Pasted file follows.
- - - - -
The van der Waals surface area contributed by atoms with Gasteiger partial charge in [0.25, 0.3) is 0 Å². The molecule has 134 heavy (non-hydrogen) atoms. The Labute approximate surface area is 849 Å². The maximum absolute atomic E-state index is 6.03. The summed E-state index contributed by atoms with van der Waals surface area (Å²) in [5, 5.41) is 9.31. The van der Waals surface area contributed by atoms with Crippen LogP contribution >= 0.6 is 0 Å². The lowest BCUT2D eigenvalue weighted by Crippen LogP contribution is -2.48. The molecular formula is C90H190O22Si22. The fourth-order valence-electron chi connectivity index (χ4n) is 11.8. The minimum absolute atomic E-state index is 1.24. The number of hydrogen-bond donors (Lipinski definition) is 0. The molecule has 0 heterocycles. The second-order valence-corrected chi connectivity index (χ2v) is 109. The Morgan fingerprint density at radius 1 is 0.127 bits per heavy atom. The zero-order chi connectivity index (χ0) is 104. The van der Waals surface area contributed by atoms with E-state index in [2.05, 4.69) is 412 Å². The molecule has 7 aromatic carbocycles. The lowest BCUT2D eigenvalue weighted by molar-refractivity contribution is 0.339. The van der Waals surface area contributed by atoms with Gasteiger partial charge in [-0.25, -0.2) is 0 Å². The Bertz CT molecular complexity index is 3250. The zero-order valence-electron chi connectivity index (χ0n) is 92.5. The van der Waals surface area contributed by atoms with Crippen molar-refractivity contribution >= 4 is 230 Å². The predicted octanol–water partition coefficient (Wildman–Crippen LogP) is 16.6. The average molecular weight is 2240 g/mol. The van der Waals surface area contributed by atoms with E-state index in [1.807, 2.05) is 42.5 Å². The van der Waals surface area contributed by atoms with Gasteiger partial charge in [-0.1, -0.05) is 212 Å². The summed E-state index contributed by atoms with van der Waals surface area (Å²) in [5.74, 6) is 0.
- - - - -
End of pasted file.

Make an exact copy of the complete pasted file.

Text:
The van der Waals surface area contributed by atoms with Gasteiger partial charge in [0.25, 0.3) is 0 Å². The molecule has 134 heavy (non-hydrogen) atoms. The Labute approximate surface area is 849 Å². The maximum absolute atomic E-state index is 6.03. The summed E-state index contributed by atoms with van der Waals surface area (Å²) in [5, 5.41) is 9.31. The van der Waals surface area contributed by atoms with Crippen LogP contribution >= 0.6 is 0 Å². The lowest BCUT2D eigenvalue weighted by Crippen LogP contribution is -2.48. The molecular formula is C90H190O22Si22. The fourth-order valence-electron chi connectivity index (χ4n) is 11.8. The minimum absolute atomic E-state index is 1.24. The number of hydrogen-bond donors (Lipinski definition) is 0. The molecule has 0 heterocycles. The second-order valence-corrected chi connectivity index (χ2v) is 109. The Morgan fingerprint density at radius 1 is 0.127 bits per heavy atom. The zero-order chi connectivity index (χ0) is 104. The van der Waals surface area contributed by atoms with E-state index in [2.05, 4.69) is 412 Å². The molecule has 7 aromatic carbocycles. The lowest BCUT2D eigenvalue weighted by molar-refractivity contribution is 0.339. The van der Waals surface area contributed by atoms with Gasteiger partial charge in [-0.25, -0.2) is 0 Å². The Bertz CT molecular complexity index is 3250. The zero-order valence-electron chi connectivity index (χ0n) is 92.5. The van der Waals surface area contributed by atoms with Crippen molar-refractivity contribution >= 4 is 230 Å². The predicted octanol–water partition coefficient (Wildman–Crippen LogP) is 16.6. The average molecular weight is 2240 g/mol. The van der Waals surface area contributed by atoms with E-state index in [1.807, 2.05) is 42.5 Å². The van der Waals surface area contributed by atoms with Gasteiger partial charge in [-0.1, -0.05) is 212 Å². The summed E-state index contributed by atoms with van der Waals surface area (Å²) in [5.74, 6) is 0.